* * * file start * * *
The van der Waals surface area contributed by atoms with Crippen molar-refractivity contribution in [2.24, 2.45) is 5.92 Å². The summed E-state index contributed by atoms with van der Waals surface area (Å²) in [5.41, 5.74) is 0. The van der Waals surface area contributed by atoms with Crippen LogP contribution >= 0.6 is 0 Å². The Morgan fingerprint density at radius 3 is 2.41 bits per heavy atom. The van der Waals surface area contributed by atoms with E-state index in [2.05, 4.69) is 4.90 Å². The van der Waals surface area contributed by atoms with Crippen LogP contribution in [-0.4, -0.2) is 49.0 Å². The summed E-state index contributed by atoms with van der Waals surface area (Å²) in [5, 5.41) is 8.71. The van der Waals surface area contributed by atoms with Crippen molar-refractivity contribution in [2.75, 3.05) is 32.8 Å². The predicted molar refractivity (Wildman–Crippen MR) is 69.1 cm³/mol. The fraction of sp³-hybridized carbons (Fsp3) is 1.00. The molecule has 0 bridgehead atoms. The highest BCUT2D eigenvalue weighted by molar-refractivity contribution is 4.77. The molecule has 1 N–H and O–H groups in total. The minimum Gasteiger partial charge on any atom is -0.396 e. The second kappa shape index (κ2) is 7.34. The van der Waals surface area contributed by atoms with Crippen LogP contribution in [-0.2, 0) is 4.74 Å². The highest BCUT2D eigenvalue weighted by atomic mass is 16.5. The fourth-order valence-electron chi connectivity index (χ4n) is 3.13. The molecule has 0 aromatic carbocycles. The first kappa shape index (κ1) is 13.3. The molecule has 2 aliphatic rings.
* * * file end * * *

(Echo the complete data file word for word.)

The van der Waals surface area contributed by atoms with Crippen molar-refractivity contribution in [2.24, 2.45) is 5.92 Å². The summed E-state index contributed by atoms with van der Waals surface area (Å²) in [5.41, 5.74) is 0. The van der Waals surface area contributed by atoms with Crippen LogP contribution >= 0.6 is 0 Å². The Morgan fingerprint density at radius 3 is 2.41 bits per heavy atom. The van der Waals surface area contributed by atoms with E-state index in [2.05, 4.69) is 4.90 Å². The van der Waals surface area contributed by atoms with Crippen LogP contribution in [-0.4, -0.2) is 49.0 Å². The summed E-state index contributed by atoms with van der Waals surface area (Å²) in [5, 5.41) is 8.71. The van der Waals surface area contributed by atoms with Crippen molar-refractivity contribution in [2.75, 3.05) is 32.8 Å². The predicted molar refractivity (Wildman–Crippen MR) is 69.1 cm³/mol. The fraction of sp³-hybridized carbons (Fsp3) is 1.00. The molecule has 0 bridgehead atoms. The highest BCUT2D eigenvalue weighted by molar-refractivity contribution is 4.77. The molecule has 1 N–H and O–H groups in total. The minimum Gasteiger partial charge on any atom is -0.396 e. The second kappa shape index (κ2) is 7.34. The van der Waals surface area contributed by atoms with Crippen LogP contribution in [-0.2, 0) is 4.74 Å². The highest BCUT2D eigenvalue weighted by atomic mass is 16.5. The fourth-order valence-electron chi connectivity index (χ4n) is 3.13. The molecule has 0 aromatic carbocycles. The first kappa shape index (κ1) is 13.3. The molecule has 2 aliphatic rings.